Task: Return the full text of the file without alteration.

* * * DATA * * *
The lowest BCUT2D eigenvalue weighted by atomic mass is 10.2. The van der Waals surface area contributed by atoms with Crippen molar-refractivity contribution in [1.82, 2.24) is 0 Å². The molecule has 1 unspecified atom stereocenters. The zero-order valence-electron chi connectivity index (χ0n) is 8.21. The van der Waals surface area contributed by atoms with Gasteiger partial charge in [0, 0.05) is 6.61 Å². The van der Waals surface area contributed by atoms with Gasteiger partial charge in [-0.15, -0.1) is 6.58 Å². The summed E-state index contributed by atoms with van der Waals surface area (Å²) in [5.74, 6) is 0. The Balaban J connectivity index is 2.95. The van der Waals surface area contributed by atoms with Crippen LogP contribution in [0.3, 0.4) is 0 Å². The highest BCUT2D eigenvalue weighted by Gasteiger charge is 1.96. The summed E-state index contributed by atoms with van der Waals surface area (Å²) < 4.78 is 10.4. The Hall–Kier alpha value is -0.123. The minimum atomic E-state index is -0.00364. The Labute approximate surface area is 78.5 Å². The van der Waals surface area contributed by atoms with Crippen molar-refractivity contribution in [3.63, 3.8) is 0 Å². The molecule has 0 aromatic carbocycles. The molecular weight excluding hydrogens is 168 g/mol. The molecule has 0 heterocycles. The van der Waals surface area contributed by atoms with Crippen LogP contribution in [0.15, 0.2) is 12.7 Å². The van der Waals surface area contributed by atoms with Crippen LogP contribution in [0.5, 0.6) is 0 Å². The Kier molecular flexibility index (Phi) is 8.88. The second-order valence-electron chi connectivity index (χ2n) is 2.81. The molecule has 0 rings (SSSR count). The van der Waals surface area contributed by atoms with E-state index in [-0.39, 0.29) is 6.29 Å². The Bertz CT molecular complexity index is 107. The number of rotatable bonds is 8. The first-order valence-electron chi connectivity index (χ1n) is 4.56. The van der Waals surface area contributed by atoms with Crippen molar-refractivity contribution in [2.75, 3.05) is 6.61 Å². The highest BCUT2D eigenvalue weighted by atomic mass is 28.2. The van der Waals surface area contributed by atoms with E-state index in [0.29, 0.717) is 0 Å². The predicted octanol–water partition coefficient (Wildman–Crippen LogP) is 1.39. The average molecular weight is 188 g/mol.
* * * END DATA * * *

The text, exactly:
The lowest BCUT2D eigenvalue weighted by atomic mass is 10.2. The van der Waals surface area contributed by atoms with Crippen molar-refractivity contribution in [1.82, 2.24) is 0 Å². The molecule has 1 unspecified atom stereocenters. The zero-order valence-electron chi connectivity index (χ0n) is 8.21. The van der Waals surface area contributed by atoms with Gasteiger partial charge in [0, 0.05) is 6.61 Å². The van der Waals surface area contributed by atoms with Gasteiger partial charge in [-0.15, -0.1) is 6.58 Å². The summed E-state index contributed by atoms with van der Waals surface area (Å²) in [5.74, 6) is 0. The Balaban J connectivity index is 2.95. The van der Waals surface area contributed by atoms with Crippen LogP contribution in [0.3, 0.4) is 0 Å². The highest BCUT2D eigenvalue weighted by Gasteiger charge is 1.96. The summed E-state index contributed by atoms with van der Waals surface area (Å²) < 4.78 is 10.4. The Hall–Kier alpha value is -0.123. The minimum atomic E-state index is -0.00364. The Labute approximate surface area is 78.5 Å². The van der Waals surface area contributed by atoms with Crippen molar-refractivity contribution in [3.63, 3.8) is 0 Å². The molecule has 0 aromatic carbocycles. The molecular weight excluding hydrogens is 168 g/mol. The molecule has 0 heterocycles. The van der Waals surface area contributed by atoms with Crippen LogP contribution in [0.15, 0.2) is 12.7 Å². The van der Waals surface area contributed by atoms with Crippen LogP contribution in [0.5, 0.6) is 0 Å². The Kier molecular flexibility index (Phi) is 8.88. The second-order valence-electron chi connectivity index (χ2n) is 2.81. The molecule has 0 rings (SSSR count). The van der Waals surface area contributed by atoms with E-state index in [-0.39, 0.29) is 6.29 Å². The Bertz CT molecular complexity index is 107. The number of rotatable bonds is 8. The first-order valence-electron chi connectivity index (χ1n) is 4.56. The van der Waals surface area contributed by atoms with Crippen molar-refractivity contribution in [2.75, 3.05) is 6.61 Å². The highest BCUT2D eigenvalue weighted by atomic mass is 28.2. The van der Waals surface area contributed by atoms with E-state index in [0.29, 0.717) is 0 Å². The predicted octanol–water partition coefficient (Wildman–Crippen LogP) is 1.39. The average molecular weight is 188 g/mol.